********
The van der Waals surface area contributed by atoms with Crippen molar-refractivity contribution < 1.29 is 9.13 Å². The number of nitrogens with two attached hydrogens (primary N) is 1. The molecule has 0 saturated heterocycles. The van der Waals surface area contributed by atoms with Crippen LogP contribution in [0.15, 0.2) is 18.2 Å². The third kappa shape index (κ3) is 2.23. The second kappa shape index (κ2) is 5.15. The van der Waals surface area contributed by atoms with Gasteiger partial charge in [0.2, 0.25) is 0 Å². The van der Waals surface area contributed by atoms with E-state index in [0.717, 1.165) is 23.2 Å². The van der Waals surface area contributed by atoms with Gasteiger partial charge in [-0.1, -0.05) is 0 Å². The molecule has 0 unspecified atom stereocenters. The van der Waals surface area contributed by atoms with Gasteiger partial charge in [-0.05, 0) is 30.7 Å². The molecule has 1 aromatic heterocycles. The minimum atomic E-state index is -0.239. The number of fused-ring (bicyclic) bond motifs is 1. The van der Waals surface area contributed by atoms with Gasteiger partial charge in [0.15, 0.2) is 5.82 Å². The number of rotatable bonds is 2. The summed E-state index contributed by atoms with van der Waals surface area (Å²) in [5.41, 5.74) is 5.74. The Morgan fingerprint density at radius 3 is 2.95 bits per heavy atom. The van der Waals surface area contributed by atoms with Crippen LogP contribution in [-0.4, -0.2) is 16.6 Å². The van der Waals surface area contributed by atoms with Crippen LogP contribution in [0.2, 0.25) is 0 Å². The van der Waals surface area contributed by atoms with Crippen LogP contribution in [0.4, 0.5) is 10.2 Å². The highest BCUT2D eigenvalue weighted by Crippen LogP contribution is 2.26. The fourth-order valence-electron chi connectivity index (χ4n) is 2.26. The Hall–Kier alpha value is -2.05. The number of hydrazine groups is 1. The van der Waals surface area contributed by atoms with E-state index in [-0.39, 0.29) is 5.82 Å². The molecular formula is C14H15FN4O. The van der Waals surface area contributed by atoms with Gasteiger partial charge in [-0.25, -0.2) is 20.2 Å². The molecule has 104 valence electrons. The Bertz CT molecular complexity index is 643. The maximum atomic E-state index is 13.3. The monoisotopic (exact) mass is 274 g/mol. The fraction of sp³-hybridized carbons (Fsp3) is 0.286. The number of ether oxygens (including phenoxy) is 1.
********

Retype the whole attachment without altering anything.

The van der Waals surface area contributed by atoms with Crippen molar-refractivity contribution < 1.29 is 9.13 Å². The number of nitrogens with two attached hydrogens (primary N) is 1. The molecule has 0 saturated heterocycles. The van der Waals surface area contributed by atoms with Crippen LogP contribution in [0.15, 0.2) is 18.2 Å². The third kappa shape index (κ3) is 2.23. The second kappa shape index (κ2) is 5.15. The van der Waals surface area contributed by atoms with Gasteiger partial charge in [0.2, 0.25) is 0 Å². The van der Waals surface area contributed by atoms with E-state index in [0.717, 1.165) is 23.2 Å². The van der Waals surface area contributed by atoms with Gasteiger partial charge in [-0.1, -0.05) is 0 Å². The molecule has 0 unspecified atom stereocenters. The van der Waals surface area contributed by atoms with Gasteiger partial charge in [-0.05, 0) is 30.7 Å². The molecule has 1 aromatic heterocycles. The minimum atomic E-state index is -0.239. The number of fused-ring (bicyclic) bond motifs is 1. The van der Waals surface area contributed by atoms with Gasteiger partial charge in [0.15, 0.2) is 5.82 Å². The number of rotatable bonds is 2. The summed E-state index contributed by atoms with van der Waals surface area (Å²) in [5.41, 5.74) is 5.74. The Morgan fingerprint density at radius 3 is 2.95 bits per heavy atom. The van der Waals surface area contributed by atoms with Crippen LogP contribution in [-0.4, -0.2) is 16.6 Å². The van der Waals surface area contributed by atoms with Crippen LogP contribution in [0.2, 0.25) is 0 Å². The van der Waals surface area contributed by atoms with Crippen LogP contribution in [0.4, 0.5) is 10.2 Å². The highest BCUT2D eigenvalue weighted by Crippen LogP contribution is 2.26. The fourth-order valence-electron chi connectivity index (χ4n) is 2.26. The Hall–Kier alpha value is -2.05. The number of hydrazine groups is 1. The van der Waals surface area contributed by atoms with E-state index in [-0.39, 0.29) is 5.82 Å². The molecular formula is C14H15FN4O. The van der Waals surface area contributed by atoms with Gasteiger partial charge in [-0.25, -0.2) is 20.2 Å². The molecule has 104 valence electrons. The Bertz CT molecular complexity index is 643. The maximum atomic E-state index is 13.3. The monoisotopic (exact) mass is 274 g/mol. The fraction of sp³-hybridized carbons (Fsp3) is 0.286. The number of ether oxygens (including phenoxy) is 1.